Totally authentic, as long as you ignore what many French people say about the base, that is. The majority of French (and other) chefs will gasp a collective “Mon Dieu” and insist on “de bouillon de bœuf”. Beef stock to you and me. What do they know? I know best. I used chicken stock and my reasoning is pretty sound.
I like to have a plan, have all my ingredients lined up and get things done in pretty military fashion. At lest, that’s the aspiration. Sadly, often, the reality involves opening the press during the cooking, shouting some profanity at the empty space and then driving in a panic to the supermarket to get some essential spice or aromatic. This time, it needed to be different. I have been to cookery school (Yes, I have!). I have learned from the experts. I simply have to be able to prepare a Lamb and Aubergine Curry without the use of the car.
Here in Ireland, we really struggle with ‘original Irish recipes’. Any discussion on traditional cuisine usually ends up in a culinary cul-de-sac with everybody agreeing that bacon and cabbage is the high point while boxti and coddle bring up the rear. A ‘pint of plain’ being the tipple of choice to accompany most everything. It’s not very inspiring. The principal reason for the lack of traditional culinary diversity is tied to our history. We were, for a long time, a peasant nation, doffing our caps to our masters while eating potatoes to survive. We barely subsisted on small holdings while absentee landlords from across the pond extracted what wealth the country had.
St. Patrick’s Day is just around the corner. It’s a little known fact outside Ireland that we short-of-stature and long-on-wit exchange gifts in advance of World Day of Drunkenness. I was lucky enough to be brought within the scope of benevolence of Pat Whelan, master butcher, advisor and innovator in all things meat related. This led to my cooking the internationally famous, traditional Irish staple of Bacon and Cabbage. But, I couldn’t leave it there. I had to put a modern twist on it. Hence, Bacon and Cabbage Two Ways. Sticking strictly with tradition, I served it with parsley sauce and floury potatoes. Also, with a ring of irony to it, I served it with a big dollop of English mustard.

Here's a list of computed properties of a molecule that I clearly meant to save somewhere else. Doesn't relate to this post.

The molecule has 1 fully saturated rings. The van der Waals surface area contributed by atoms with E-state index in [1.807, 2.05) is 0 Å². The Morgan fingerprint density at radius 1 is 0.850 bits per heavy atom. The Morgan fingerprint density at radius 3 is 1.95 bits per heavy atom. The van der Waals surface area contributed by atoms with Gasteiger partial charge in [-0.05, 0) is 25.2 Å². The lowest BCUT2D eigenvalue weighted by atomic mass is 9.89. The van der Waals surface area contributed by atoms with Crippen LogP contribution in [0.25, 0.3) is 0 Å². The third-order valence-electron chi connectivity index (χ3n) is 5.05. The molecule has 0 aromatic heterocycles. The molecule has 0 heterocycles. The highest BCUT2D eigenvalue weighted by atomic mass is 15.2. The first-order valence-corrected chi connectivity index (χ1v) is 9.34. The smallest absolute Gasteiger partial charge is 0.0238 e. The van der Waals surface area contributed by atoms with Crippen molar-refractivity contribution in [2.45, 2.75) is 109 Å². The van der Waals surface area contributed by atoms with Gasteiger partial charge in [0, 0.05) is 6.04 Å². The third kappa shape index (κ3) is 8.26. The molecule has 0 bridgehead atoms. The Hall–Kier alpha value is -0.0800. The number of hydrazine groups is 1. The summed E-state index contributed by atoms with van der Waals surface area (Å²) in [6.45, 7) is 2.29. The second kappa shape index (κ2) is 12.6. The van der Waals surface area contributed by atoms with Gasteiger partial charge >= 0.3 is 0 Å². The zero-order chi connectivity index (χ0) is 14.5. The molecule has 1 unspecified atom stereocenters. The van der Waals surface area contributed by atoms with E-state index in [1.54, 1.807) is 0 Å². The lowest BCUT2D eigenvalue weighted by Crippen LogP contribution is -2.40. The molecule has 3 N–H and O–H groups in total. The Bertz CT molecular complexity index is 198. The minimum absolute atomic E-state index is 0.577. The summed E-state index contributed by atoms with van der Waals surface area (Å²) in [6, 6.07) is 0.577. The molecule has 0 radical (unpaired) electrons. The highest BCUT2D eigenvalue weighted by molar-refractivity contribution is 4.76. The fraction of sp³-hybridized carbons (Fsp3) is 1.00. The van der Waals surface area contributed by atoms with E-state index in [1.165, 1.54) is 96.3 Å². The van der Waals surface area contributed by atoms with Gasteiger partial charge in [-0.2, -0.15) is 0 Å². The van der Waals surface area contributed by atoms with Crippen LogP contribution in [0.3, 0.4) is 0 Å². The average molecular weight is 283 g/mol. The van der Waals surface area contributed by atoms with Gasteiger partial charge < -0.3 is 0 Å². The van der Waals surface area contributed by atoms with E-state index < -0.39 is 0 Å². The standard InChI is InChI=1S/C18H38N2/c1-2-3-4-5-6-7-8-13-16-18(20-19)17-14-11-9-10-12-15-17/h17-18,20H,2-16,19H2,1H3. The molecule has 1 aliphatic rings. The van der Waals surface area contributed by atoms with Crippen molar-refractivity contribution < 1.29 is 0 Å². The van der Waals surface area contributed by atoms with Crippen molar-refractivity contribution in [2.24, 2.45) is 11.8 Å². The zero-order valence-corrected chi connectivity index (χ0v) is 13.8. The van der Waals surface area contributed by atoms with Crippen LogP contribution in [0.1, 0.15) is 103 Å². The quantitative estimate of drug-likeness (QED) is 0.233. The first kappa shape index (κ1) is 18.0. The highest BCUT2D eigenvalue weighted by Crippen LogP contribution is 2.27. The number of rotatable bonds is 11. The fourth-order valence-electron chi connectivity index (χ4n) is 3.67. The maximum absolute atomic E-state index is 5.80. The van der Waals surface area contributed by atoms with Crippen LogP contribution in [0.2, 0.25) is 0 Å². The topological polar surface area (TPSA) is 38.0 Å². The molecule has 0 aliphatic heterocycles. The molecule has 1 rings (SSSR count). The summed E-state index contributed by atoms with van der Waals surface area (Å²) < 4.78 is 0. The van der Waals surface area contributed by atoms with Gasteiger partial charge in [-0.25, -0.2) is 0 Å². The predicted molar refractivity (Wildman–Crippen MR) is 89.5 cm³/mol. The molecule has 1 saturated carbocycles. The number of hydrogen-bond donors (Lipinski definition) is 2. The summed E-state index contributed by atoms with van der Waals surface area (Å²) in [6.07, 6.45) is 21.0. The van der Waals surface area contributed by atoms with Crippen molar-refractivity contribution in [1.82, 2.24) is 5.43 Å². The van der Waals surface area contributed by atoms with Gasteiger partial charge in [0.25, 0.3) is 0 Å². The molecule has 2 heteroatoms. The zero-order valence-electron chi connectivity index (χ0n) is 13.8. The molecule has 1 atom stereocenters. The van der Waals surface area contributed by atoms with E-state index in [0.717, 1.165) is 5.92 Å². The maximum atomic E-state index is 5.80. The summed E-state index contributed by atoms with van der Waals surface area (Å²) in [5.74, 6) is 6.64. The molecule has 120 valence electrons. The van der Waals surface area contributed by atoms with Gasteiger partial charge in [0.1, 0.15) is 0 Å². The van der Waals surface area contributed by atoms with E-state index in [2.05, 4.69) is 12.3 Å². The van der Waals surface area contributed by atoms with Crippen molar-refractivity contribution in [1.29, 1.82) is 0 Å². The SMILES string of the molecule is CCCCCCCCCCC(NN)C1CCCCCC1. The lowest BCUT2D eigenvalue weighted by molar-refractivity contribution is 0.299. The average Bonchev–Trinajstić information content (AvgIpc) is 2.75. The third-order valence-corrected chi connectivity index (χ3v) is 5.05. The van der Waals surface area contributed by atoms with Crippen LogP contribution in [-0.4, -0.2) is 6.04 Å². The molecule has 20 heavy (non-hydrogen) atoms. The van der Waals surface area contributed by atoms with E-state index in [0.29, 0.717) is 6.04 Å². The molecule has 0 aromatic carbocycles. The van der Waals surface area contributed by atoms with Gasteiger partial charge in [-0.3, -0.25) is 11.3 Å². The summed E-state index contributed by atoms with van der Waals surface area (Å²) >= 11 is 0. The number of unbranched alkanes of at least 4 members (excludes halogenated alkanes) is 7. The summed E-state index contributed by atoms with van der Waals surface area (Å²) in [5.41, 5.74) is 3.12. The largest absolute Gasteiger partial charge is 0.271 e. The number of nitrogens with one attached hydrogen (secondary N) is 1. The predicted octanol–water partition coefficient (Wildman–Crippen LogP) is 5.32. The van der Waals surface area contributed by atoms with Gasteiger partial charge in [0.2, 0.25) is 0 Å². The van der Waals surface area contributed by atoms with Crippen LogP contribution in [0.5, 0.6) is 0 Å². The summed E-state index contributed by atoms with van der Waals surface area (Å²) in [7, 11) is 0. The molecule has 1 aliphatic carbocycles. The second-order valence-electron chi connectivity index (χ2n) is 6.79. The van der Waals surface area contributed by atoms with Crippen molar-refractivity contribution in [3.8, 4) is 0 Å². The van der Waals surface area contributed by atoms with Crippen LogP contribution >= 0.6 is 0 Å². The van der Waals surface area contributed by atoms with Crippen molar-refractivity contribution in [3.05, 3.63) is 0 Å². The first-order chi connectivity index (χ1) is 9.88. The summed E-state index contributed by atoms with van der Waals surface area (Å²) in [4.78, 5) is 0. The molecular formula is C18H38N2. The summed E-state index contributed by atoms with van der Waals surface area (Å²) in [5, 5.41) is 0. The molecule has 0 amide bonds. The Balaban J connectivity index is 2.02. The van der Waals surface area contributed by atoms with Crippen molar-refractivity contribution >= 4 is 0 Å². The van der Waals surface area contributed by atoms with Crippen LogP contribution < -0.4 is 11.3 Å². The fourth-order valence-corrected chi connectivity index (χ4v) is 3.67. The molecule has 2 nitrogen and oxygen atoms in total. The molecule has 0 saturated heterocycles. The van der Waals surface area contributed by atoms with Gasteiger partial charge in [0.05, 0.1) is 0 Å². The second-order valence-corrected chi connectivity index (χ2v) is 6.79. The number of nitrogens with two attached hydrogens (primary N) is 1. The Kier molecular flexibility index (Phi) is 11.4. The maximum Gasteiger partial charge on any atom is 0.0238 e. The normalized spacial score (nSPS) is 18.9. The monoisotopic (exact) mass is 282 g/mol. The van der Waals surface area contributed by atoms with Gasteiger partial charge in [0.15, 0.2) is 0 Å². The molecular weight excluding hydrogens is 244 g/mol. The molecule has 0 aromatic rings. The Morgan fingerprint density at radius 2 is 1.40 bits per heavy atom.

I believe it’s important to face up to one’s shortcomings. If you can get into the way of doing this, it is very good for the soul. It also allows you negate the scornful snickering and finger-pointing of those with less emotional intelligence than you. I am lucky enough to live in a bliss-filled house where the Wife never alludes to my failings and daughters have only praise for my efforts in the kitchen. My beloved mother does as she has done for over 50 years. She doles out gentle encouragement for my culinary adventures. That’s all true up to a point. We passed that particular marker when I tried to cook Whiskey Marmalade Steamed Pudding.
Doesn’t the headline make you feel just a little bit uncomfortable? “He’s going to do something ironic and make us feel awful about eating pork.” “He’s going to pull at our heartstrings and make us think of the three little piggies and their curly tails.” “He’s possibly turned into a vegetarian!” Wrong on all counts. I just want to make the case for eating free-range, rather than cement cubicle raised, pork. That’s not unreasonable, is it?